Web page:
I’ve been reading the news of the Qing Dynasty vase that sold for $85.9 million recently. That vase may have belonged to the Qianlong Emperor, who ruled China from 1735 to 1795.
Blogs and the Western media are gushing about the auction price as if that were all that counts.
The New York Times said, “The vase’s price exceeded the record for Chinese antiquities set just last month in Hong Kong, when another Qianlong vase sold for $34.2 million.”
Posh Stuff Online says the (bidding) at Bainbridge’s auction was a battle among Asians.
Instead of focusing on the price, we should understand the reason why Chinese buyers would spend so much for a piece of China’s history with an imperial seal on it.
One theory says that the vase may have been among the treasures looted by British troops when they sacked (and destroyed) the imperial palaces in Beijing during the second Opium War, from 1856 to 1860.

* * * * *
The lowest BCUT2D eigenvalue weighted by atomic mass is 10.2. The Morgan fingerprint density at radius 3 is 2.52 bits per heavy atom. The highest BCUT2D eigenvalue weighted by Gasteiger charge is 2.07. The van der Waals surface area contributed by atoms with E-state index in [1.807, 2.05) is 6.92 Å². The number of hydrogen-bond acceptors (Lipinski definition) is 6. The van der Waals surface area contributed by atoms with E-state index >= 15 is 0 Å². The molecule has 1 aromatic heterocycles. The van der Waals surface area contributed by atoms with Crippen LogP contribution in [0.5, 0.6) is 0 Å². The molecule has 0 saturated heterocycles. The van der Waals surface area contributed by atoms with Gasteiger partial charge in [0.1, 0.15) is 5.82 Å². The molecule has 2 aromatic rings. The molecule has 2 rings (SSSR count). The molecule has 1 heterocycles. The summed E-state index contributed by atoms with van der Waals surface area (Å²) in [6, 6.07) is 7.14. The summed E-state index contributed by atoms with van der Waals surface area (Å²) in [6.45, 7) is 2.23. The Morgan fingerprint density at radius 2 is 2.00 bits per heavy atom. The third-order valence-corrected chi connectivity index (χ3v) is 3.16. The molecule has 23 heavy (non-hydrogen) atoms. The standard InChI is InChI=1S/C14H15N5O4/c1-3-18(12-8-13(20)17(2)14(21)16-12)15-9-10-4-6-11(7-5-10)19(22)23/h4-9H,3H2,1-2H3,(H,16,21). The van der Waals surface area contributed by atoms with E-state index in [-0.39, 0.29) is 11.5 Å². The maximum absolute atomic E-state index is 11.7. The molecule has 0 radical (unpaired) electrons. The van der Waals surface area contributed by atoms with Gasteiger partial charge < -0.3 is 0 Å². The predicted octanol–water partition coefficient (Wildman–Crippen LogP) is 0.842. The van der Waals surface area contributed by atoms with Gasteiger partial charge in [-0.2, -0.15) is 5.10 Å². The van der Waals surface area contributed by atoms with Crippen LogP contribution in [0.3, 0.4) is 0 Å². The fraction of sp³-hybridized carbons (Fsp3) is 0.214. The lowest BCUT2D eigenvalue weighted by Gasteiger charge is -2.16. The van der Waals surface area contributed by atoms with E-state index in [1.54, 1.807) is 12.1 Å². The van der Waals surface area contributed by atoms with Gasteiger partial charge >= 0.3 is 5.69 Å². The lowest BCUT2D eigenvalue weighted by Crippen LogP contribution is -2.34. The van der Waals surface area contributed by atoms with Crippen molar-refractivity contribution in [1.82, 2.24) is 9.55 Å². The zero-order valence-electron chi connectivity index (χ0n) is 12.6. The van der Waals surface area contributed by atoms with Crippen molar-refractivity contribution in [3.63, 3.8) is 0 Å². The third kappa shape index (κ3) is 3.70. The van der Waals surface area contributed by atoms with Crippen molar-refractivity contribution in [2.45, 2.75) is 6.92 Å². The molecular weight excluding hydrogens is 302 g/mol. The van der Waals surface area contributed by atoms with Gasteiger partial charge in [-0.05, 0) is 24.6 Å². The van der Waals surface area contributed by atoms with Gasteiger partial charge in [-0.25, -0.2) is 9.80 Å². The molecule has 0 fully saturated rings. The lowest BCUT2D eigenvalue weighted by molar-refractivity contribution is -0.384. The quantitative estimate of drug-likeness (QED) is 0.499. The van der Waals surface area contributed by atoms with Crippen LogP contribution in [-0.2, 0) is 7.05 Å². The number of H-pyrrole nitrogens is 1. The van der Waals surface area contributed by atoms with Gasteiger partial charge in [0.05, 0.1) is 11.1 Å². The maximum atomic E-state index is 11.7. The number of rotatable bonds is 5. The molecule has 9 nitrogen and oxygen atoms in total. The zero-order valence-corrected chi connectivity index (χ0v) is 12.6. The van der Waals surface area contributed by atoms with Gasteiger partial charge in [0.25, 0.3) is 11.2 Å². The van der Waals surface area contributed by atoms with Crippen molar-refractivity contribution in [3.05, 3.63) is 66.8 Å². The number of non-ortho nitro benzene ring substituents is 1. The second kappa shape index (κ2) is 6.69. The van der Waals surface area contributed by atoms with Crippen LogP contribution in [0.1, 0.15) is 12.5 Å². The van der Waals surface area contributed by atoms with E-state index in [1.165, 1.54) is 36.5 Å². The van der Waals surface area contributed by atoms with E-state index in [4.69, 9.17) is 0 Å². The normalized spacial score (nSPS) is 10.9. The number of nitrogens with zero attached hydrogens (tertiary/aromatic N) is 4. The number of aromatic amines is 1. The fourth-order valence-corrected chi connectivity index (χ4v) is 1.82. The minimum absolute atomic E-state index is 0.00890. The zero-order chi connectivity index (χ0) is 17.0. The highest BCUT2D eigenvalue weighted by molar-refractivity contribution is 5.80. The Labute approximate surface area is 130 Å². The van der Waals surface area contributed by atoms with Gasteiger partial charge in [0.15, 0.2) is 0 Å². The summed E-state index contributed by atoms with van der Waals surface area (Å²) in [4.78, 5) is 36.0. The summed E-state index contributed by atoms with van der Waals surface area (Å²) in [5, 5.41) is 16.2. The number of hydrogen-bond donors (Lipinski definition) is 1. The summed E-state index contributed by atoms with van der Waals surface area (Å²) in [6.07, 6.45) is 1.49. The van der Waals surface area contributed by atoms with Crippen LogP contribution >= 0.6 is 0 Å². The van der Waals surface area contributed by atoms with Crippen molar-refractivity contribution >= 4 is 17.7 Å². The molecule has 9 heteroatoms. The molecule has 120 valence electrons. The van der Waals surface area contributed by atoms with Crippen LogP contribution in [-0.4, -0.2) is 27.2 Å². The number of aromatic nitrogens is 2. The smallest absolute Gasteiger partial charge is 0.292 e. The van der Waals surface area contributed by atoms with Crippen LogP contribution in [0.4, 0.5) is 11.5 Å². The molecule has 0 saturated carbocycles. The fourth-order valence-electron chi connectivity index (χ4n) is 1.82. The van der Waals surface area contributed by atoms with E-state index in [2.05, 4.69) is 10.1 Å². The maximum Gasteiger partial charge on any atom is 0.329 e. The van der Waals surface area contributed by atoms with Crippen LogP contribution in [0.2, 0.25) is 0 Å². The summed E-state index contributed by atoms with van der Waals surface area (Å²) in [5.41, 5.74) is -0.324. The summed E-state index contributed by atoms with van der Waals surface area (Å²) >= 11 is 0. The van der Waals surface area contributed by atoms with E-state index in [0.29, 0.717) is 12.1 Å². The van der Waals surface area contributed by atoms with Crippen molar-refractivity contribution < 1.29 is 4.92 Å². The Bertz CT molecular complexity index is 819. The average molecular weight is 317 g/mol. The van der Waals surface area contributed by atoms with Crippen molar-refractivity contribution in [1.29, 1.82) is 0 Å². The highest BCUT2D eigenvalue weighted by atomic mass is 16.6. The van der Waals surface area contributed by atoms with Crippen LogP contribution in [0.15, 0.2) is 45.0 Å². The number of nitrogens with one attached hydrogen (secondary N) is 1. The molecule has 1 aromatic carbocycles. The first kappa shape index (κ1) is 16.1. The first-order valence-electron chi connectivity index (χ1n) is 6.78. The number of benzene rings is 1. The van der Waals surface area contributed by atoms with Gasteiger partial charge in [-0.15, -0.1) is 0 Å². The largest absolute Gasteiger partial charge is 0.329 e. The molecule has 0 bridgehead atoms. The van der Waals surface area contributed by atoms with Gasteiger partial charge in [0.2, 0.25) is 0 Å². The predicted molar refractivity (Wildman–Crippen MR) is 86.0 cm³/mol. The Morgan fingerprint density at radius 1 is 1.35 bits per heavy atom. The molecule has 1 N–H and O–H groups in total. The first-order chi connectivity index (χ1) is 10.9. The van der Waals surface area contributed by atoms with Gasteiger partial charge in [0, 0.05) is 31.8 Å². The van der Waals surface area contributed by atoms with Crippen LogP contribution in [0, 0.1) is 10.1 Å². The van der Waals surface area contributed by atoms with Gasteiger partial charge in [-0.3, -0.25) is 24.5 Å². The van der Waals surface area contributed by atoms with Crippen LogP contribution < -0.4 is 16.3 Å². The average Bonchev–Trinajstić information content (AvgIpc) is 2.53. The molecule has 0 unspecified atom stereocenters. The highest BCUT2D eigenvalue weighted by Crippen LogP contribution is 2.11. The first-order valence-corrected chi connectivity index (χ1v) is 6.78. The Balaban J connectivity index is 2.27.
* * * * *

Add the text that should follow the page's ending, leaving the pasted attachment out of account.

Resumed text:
I think the theft of the 85.9 million dollar vase is a fact.
There is no other way to explain how an imperial vase from the Qianlong Emperor ended in England.
The Opium Wars, which started in 1839, were the beginning of a long dark period in China’s history that would not end until after 1976 when stability returned and China started rebuilding.
A once proud and powerful culture that has survived from the Qin Dynasty in 221 B.C. to 1839 (nineteen dynasties) was brought low and the Chinese were treated by the West as if they were second class savages to be indoctrinated (another word for brainwashed) into Western, Christian ways.
No, it wasn’t about the money. Whoever won the vases at those two auctions has returned some honor to a modern China discovering how to stand tall and proud again.
Why did the winning bidders do it? Because they can.
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